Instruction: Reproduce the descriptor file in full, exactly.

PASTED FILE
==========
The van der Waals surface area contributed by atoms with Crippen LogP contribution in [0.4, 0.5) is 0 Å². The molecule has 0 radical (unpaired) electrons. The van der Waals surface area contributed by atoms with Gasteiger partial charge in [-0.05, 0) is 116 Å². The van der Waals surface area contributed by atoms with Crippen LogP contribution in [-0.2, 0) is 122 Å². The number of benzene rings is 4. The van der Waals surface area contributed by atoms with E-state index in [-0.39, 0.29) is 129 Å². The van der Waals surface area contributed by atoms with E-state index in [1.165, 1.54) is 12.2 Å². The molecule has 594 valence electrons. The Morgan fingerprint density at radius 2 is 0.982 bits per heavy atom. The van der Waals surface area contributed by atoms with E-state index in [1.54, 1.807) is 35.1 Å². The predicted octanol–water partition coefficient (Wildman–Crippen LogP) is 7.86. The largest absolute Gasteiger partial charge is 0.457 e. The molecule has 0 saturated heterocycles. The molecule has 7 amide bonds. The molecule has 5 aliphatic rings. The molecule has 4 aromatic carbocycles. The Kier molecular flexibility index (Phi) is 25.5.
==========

The van der Waals surface area contributed by atoms with Crippen LogP contribution in [0.4, 0.5) is 0 Å². The molecule has 0 radical (unpaired) electrons. The van der Waals surface area contributed by atoms with Gasteiger partial charge in [-0.05, 0) is 116 Å². The van der Waals surface area contributed by atoms with Crippen LogP contribution in [-0.2, 0) is 122 Å². The number of benzene rings is 4. The van der Waals surface area contributed by atoms with E-state index in [-0.39, 0.29) is 129 Å². The van der Waals surface area contributed by atoms with E-state index in [1.165, 1.54) is 12.2 Å². The molecule has 594 valence electrons. The Morgan fingerprint density at radius 2 is 0.982 bits per heavy atom. The van der Waals surface area contributed by atoms with E-state index in [1.54, 1.807) is 35.1 Å². The predicted octanol–water partition coefficient (Wildman–Crippen LogP) is 7.86. The largest absolute Gasteiger partial charge is 0.457 e. The molecule has 0 saturated heterocycles. The molecule has 7 amide bonds. The molecule has 5 aliphatic rings. The molecule has 4 aromatic carbocycles. The Kier molecular flexibility index (Phi) is 25.5.